My spoken-word career began (and promptly ended) at a high school writing club meeting. I was 14 years old — a self-confessed introvert who struggled with public speaking. So when my club moderator told us that we’d have to write a poem and perform it in front of the entire class, I was scared. I ended up performing a piece called “Sitting alone at a lunch table” (cringe) and hating myself afterward for exposing my own truth.
Simple conversations with friends and family were also mini struggles because I always found it hard to speak up. When I was still discovering the wonders of feminism, I would always hesitate to point out issues with my brother and male cousin during casual family lunches for fear of being accused of promoting my “feminist agenda.” They always argued that there’s a double standard in society, and our conversations would end up as long discussions that ultimately went around in circles. At one point, I decided not to waste my time, eventually choosing not to speak up at all.
We now live in a world where people aren’t afraid to show off their interests and beliefs, parading them around like they’re this season’s hottest fashion item. We even see feminist statements on fast fashion T-shirts and fashion week catwalks (remember that spring/summer 15 Chanel show?).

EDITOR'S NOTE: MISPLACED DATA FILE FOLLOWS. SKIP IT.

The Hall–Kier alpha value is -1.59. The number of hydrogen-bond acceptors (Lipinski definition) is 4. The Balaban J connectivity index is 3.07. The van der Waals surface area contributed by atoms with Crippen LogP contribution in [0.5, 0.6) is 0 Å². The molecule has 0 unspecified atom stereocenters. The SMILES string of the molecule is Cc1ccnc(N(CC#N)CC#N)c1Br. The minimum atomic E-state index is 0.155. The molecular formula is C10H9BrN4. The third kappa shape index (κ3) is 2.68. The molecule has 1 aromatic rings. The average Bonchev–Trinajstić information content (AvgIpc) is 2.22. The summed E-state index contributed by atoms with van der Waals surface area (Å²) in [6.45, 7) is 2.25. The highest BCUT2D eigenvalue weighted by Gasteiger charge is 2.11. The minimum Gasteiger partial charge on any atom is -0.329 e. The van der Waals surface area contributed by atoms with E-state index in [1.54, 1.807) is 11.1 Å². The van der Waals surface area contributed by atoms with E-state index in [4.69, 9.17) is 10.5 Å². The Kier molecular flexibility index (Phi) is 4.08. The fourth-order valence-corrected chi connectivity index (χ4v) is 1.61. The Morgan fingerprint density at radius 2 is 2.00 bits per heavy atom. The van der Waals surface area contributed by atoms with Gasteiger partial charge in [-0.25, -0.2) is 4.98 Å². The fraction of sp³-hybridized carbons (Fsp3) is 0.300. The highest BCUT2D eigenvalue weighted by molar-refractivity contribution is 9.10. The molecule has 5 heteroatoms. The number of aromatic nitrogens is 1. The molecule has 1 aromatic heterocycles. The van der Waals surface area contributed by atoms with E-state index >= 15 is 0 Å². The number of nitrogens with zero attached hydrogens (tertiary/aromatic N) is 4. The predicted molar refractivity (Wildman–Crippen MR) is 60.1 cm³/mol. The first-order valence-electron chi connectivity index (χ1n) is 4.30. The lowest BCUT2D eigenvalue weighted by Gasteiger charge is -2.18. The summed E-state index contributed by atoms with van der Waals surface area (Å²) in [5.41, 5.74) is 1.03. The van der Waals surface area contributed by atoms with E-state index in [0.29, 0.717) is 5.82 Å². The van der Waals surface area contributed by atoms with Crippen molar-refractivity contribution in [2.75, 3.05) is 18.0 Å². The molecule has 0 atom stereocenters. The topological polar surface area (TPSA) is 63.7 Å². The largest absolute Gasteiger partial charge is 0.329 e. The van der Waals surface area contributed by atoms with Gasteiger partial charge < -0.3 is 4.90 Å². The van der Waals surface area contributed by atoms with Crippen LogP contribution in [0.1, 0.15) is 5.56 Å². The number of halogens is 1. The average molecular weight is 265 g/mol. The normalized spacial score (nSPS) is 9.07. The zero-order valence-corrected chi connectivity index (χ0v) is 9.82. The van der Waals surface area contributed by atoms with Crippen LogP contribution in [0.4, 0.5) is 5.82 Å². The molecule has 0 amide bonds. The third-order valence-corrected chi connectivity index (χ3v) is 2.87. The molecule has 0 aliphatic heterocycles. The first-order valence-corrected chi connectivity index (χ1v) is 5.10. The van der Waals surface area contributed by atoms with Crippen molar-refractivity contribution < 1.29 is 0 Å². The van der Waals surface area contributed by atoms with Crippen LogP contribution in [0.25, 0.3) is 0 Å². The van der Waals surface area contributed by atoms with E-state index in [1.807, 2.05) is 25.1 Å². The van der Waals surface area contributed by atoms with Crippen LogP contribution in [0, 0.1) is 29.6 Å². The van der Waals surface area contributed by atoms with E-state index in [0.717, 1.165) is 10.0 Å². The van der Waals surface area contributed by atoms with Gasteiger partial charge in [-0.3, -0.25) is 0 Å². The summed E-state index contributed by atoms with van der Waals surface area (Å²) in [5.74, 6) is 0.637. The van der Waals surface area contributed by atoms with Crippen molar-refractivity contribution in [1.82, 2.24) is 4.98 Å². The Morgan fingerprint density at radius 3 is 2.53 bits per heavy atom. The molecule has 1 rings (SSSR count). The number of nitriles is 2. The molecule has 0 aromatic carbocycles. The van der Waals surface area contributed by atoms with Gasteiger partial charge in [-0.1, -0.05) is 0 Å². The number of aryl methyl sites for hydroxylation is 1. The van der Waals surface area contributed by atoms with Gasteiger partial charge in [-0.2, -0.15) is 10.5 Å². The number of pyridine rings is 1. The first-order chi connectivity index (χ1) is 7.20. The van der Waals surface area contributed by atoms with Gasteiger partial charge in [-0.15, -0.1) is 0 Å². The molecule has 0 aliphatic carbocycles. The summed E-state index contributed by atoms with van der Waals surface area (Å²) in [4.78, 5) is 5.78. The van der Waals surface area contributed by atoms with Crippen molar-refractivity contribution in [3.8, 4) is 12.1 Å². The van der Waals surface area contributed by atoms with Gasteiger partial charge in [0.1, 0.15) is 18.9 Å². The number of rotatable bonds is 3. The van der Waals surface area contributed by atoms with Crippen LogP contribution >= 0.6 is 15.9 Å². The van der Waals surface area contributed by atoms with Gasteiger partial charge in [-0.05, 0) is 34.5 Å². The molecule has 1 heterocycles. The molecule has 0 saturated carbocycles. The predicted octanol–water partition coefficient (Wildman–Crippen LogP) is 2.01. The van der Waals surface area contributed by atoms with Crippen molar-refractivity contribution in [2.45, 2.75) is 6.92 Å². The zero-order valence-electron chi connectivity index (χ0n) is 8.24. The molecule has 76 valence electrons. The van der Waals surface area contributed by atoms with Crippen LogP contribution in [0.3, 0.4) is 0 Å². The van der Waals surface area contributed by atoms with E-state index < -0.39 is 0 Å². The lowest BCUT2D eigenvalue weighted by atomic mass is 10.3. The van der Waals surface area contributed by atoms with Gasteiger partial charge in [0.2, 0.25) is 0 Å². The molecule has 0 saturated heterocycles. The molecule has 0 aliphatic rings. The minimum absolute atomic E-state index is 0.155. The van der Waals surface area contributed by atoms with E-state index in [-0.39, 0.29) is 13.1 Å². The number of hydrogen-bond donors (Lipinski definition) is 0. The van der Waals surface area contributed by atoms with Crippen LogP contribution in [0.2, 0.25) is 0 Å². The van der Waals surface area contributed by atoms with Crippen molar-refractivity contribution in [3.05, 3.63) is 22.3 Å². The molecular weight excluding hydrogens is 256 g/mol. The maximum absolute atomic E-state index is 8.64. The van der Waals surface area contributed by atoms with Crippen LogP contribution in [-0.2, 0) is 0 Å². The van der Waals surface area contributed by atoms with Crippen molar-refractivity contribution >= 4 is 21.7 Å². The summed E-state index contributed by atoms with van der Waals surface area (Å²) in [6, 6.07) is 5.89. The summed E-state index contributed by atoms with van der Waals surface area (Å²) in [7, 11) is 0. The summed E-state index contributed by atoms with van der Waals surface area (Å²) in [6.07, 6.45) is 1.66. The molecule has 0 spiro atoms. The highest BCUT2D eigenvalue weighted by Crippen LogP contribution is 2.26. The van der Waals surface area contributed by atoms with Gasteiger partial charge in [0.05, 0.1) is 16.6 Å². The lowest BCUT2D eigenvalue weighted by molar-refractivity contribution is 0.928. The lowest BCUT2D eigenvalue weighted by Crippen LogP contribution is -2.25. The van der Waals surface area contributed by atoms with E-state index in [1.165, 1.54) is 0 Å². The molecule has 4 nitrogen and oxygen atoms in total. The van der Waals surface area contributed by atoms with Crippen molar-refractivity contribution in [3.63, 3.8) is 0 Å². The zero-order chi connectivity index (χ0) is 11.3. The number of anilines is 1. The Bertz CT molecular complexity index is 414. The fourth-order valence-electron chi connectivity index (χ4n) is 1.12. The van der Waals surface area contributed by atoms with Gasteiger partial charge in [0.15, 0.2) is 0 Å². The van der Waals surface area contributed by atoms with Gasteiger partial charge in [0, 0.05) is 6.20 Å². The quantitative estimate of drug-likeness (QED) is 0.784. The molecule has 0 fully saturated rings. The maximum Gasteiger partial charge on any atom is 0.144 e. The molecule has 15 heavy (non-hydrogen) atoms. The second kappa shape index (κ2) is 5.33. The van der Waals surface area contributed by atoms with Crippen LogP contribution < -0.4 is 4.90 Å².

Getting artsy: Prints by Sab Diegor
Speak up: Stacey Gutierrez of PLUMP PH, advocate for body positivity.
There’s no denying that women empowerment is in vogue right now, and there’s nothing wrong with that. What matters is that we don’t stop at just declaring ourselves feminists because it’s cool — we need to voice out our beliefs as well.
Last Oct. 8, Woman, Create held a woman empowerment-themed open mic as a means for people to share their perspectives in a room filled with open minds and hearts. “Here I Am” brought together a bunch of women (and men!) to perform different stories of struggle and triumph through spoken word poetry, storytelling and music.
Stacy Gutierrez performed a piece on cool girls, while her sister Danah served up a sassy monologue, aptly titled “Di Ka Cheap, Teh.” Young STAR’s resident Larry stan (and art director) Maine Manalansan was also there to read a letter to her eight-year-old pink-loving self. In between, there were musical numbers by ethnic jazz musician Ja Quintana, among others.
If I thought that standing up in front of a crowd was hard, what more speaking up about your insecurities? Watching these brave women bare their souls in front of strangers, I thought, This doesn’t show vulnerability — it shows strength.
My takeaway from the event was best expressed by Isa Garcia of The Better Story Project, who ended her spoken-word performance with these words: “You are a woman. Occupy space.”